Nanjing Automobile (NAC), owners of MG, and Healey Automobile Consultants, owners of the Healey brand, have jointly announced their intentions to collaborate on the future development of the two brands and model strategies. Since NAC owns the Austin brand and Healey have licensed their brand to HFI Automotive this invites speculation on the rebirth of Austin Healey. This is not, though, the only possibility.

 

HFI has been making slow progress with its new Healey sports car. It is based on a still-born Scandinavian project that was originally proposed a decade ago by some Volvo engineers. The chassis was then passed on to Jösse Car, another Swedish firm, where it became the Indigo 3000 sports car, powered by a 3.0 litre six-cylinder Volvo engine. With a lightweight, two-seater body the car was said to break the 0-60mph sprint in 6.5 seconds and power on to 155mph. It appeared at the Stockholm show in 1997 and although it still has its own website it seems to have remained nothing but a unique homage to the Healey 3000 (www.jossecar.com/index.html).

 

However, as a homage to the Healey 3000 it naturally lent itself to the revival planned by Tim Fenna’s HFI Automotive. This should have resulted in a swift appearance in the market, most of the engineering work having apparently been done, but in fact there appears to have been little progress. Those who were persuaded to part with the £1000 deposit for one of the first batch have had no further information since a newsletter in March last year. It is very likely, then, that the deal between NAC and Healey is to bring this project to fruition, perhaps by having the Healey produced at Longbridge and sold through MG dealers. Beyond that, it would be rude to speculate.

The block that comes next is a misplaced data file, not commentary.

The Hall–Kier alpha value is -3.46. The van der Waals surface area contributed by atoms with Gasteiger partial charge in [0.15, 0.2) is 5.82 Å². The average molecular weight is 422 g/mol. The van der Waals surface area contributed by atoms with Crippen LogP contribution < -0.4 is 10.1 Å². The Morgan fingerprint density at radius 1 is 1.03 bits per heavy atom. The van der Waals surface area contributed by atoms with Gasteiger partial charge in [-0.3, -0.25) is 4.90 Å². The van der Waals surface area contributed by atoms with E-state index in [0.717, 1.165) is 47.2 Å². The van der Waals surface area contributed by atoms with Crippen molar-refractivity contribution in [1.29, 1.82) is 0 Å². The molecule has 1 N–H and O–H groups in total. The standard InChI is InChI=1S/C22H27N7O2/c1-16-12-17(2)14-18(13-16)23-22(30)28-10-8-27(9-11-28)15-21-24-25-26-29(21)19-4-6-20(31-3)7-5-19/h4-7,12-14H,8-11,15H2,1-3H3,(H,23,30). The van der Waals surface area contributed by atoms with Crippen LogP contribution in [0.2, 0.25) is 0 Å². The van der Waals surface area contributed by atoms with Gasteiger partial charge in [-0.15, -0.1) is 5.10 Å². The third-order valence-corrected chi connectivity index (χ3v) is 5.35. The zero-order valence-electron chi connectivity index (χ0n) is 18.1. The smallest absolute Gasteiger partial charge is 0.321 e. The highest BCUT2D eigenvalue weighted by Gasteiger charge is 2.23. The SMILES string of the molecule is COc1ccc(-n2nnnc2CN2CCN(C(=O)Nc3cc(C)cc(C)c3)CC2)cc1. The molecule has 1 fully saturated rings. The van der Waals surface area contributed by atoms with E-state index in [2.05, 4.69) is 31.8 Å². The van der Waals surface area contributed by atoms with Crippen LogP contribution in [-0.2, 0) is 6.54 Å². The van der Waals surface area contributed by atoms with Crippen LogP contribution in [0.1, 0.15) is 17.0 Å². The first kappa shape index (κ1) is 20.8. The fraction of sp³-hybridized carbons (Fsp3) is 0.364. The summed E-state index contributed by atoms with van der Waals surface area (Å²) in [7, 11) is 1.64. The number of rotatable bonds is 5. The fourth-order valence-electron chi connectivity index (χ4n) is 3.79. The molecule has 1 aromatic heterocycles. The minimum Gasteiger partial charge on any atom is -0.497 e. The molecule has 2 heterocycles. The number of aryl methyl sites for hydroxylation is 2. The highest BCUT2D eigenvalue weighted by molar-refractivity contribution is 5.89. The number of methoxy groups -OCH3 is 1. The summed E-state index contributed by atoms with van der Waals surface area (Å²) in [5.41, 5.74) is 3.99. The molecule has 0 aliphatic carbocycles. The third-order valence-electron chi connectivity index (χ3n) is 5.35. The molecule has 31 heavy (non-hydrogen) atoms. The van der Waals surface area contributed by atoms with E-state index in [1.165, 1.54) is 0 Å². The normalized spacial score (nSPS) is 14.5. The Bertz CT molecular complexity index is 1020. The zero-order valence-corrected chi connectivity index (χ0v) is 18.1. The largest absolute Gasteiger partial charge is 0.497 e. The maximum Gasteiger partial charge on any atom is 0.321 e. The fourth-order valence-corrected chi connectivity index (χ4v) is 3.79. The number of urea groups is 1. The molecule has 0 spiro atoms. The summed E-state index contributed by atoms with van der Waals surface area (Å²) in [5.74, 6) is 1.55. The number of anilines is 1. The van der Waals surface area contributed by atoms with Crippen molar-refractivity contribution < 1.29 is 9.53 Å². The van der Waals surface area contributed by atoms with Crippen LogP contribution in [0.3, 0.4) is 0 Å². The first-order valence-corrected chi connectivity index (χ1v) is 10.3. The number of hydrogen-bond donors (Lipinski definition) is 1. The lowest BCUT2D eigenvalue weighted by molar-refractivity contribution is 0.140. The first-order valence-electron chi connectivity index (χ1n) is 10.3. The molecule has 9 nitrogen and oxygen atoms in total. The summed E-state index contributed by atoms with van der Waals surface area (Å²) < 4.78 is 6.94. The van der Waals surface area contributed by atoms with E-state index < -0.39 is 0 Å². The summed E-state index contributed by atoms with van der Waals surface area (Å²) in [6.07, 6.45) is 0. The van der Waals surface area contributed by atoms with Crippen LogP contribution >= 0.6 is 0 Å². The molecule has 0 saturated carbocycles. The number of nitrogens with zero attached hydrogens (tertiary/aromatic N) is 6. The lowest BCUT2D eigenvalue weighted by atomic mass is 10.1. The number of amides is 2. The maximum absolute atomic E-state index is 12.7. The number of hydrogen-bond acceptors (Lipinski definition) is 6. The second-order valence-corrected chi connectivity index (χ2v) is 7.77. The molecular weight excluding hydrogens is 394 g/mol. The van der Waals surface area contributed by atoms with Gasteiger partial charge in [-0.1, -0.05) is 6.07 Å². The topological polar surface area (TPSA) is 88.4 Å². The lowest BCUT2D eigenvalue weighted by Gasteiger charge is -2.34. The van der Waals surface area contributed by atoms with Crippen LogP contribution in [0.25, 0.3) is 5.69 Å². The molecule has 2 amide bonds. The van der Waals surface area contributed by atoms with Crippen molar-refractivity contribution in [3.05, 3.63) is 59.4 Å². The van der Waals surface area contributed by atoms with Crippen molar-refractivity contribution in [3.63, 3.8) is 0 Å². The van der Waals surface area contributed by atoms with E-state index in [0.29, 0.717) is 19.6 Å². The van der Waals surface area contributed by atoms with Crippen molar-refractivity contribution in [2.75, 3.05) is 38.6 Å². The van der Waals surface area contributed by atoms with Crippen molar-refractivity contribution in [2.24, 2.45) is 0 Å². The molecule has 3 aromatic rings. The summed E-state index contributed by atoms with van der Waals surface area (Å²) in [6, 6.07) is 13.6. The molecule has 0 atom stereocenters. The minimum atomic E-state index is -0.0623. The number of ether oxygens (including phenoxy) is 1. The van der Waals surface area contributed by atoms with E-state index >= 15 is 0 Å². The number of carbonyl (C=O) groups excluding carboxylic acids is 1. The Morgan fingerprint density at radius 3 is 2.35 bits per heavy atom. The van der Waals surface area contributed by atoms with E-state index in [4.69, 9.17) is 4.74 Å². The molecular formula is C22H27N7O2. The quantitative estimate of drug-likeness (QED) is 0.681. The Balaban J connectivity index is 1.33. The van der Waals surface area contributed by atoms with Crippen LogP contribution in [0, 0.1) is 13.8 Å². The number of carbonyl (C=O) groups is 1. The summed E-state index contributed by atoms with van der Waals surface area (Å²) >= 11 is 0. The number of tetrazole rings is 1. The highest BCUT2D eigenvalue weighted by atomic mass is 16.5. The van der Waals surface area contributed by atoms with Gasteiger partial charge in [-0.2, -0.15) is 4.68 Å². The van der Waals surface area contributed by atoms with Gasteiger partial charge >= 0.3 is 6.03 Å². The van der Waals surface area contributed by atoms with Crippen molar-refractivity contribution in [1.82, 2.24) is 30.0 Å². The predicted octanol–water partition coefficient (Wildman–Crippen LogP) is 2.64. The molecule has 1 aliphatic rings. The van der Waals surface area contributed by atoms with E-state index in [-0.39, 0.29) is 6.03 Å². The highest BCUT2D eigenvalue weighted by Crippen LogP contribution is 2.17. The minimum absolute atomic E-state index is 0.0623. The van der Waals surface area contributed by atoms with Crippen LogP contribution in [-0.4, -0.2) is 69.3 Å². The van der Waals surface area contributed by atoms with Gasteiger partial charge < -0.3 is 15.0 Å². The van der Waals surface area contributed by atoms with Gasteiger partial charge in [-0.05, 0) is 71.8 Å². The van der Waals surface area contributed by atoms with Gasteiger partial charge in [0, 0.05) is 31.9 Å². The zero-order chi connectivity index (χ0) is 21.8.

COoking on Gaz

GAZ, the Russian automotive group and owner of the British van manufacturer LDV, has doubled its 2006 net profit over the year before. The profits for this year come in at around $230m on revenues of $4.5bn. The company is best known for its Volga medium sized cars, favourite transport for mid-ranking officials during the Soviet era. The company recently acquired the tooling and design rights to the obsolete Dodge Stratus with plans to expand the model range in place of the Volga. Since then the company has realised that there is still some life in the old Volga, giving it a light face-lift and sending it out into the ‘retro’ market sector.

 

GAZ is also known in the UK for its purchase of Britain’s only dedicated van producer, LDV. The British company had entered into a brief bankruptcy in December 2005 so that it could then be rescued by EAC and Sun European partners. It was then sold on to GAZ in June 2006 with ex-Ford of Europe executive Martin Leach at the helm. The venerable Convoy and Pilot ranges, which traced their heritage back to at least 1974, were put out to grass as the new Maxus range was expanded. This model had also enjoyed the odd drama, starting life as a joint venture with Daewoo which was then threatened by the collapse of the Korean company in 2000. LDV then had to buy the project from Daewoo’s new owner, GM, and whisk the production equipment off to the UK for installation in LDV’s Birmingham factory.  

 

GAZ is itself part of a larger group, Russian Machines (Russkiye Mashiny), which is owned by Oleg Deripaska through his Basic Element holding company. Deripaska is believed to be the second richest man in Russian. Russian Machines recently bought a large chunk of Canada’s Magna International for $1.54bn, thus raising itself to being one of the most important forces in the global automotive industry. Other activities in Russian Machines comprise aeronautical and train manufacturing amongst others.